Would like some daycare advice (long!!!)

Posted on: Fri, 06/09/2006 - 3:48am
nomorenutz's picture
Offline
Joined: 10/28/2005 - 09:00

I went to pick my son up from school the other day and his new teacher said he had had a great day and really enjoyed the popsicles that he was given. Well, our rule with the school just for ease on everyone and for total control is that our son cannot eat anything at all without our prior approval. We were not told about the popsicles in advance. There are brands that do have a peanut warning on them. i don't know about the ones he was given b/c they don't still have the box. They were probably harmless, and nothing happenned to him, but how hard is it to just not give him anything without talking to us first???? So, I spoke to the director about it and she said "well, we didn't think popsicles would be a problem -- there's no peanuts in popsicles, right?" I felt like screaming -- "What part of NO FOOD do you people not understand?!??!?!?" Anyway, she still really doesn't get it. A little girl in his class is having a birthday today, so the mom is bringing some sort of yogurt, fruit thing that she is making -- in order to keep things simple, we have told the school that nothing from outside of the school is to go into his mouth -- it's just easier to have a hard and fast rule then to always bend to exceptions. I'm sure the food she's bringing is perfectly safe, but I've never been in her kitchen -- so, I brought my son a strawberry banana yogurt snack that I know is safe and is very similar to what the kids are eating. When I told the director to remind my son's teacher to give him the snack I brought, she said "and this is so he won't eat what so and so's mom is bringing" -- me, "yes" -- her "you know it's just strawberries and bananas, right?" AAACK -- Lady, I don't care what it is. If it doesn't have a label on it that I can read, he cannot have it. We're trying to take the burden off of the school and the other parents in trying to only have "safe" foods. Just don't give him anything I haven't approved. Why is this so hard? And why the attitude?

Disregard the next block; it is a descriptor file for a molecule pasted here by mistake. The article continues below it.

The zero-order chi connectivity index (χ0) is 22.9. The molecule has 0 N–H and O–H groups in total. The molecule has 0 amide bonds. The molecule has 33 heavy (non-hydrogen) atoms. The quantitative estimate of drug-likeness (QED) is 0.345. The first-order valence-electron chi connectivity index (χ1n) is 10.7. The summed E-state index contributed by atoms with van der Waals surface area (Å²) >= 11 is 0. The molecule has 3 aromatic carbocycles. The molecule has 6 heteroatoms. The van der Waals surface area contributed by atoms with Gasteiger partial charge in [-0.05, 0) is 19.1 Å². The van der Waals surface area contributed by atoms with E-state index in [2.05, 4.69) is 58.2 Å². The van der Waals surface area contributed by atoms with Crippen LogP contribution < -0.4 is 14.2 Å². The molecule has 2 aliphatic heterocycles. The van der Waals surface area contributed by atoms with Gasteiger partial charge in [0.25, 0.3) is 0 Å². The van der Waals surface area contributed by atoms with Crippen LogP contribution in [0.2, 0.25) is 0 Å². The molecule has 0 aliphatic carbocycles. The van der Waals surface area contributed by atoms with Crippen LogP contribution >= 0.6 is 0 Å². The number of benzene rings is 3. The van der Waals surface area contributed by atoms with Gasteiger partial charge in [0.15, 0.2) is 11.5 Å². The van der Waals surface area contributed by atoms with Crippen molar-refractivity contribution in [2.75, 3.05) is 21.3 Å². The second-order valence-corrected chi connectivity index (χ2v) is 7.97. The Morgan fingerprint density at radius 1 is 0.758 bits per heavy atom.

Anyway, I guess I needed to vent! Any input or advice on how to handle this better? I know I'll be up against the attitudes as he gets older too, but I want to have my "rules" in place so that I don't feel like I need to bend in any way. Is this whole, let me approve the food thing really that difficult????
Thanks for "listening"!

Posted on: Fri, 06/09/2006 - 6:19am
Lori Anne's picture
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Joined: 07/13/2005 - 09:00

Well, I agree with you that it should be easy for you to just approve the snacks. They aren't listening though. They are thinking..no nuts...should be safe...
It's much easier for you to be the only one supplying the food for your child. That's how we did things with dd's preschool and the year went smoothly with no reactions at school at all. Don't know if you would want to do that or not. I found it made things easy and clear.
I had a safe supply of snacks stored at the preschool. I even had Dare cookies and PhillySwirl stored for dd just in case there was an unexpected treat that she couldn't have.
I think the best thing to do would be to ask for a meeting with the director. During that meeting, explain about cross contamination and comfort zones. Maybe have an article or two to share. Explain that the best way to keep your child safe is for all food to be food that you supply.
Dd's preschool used to tell me when they would bake and I would even supply ingredients for that. (Totally my choice--others may not want to do that.)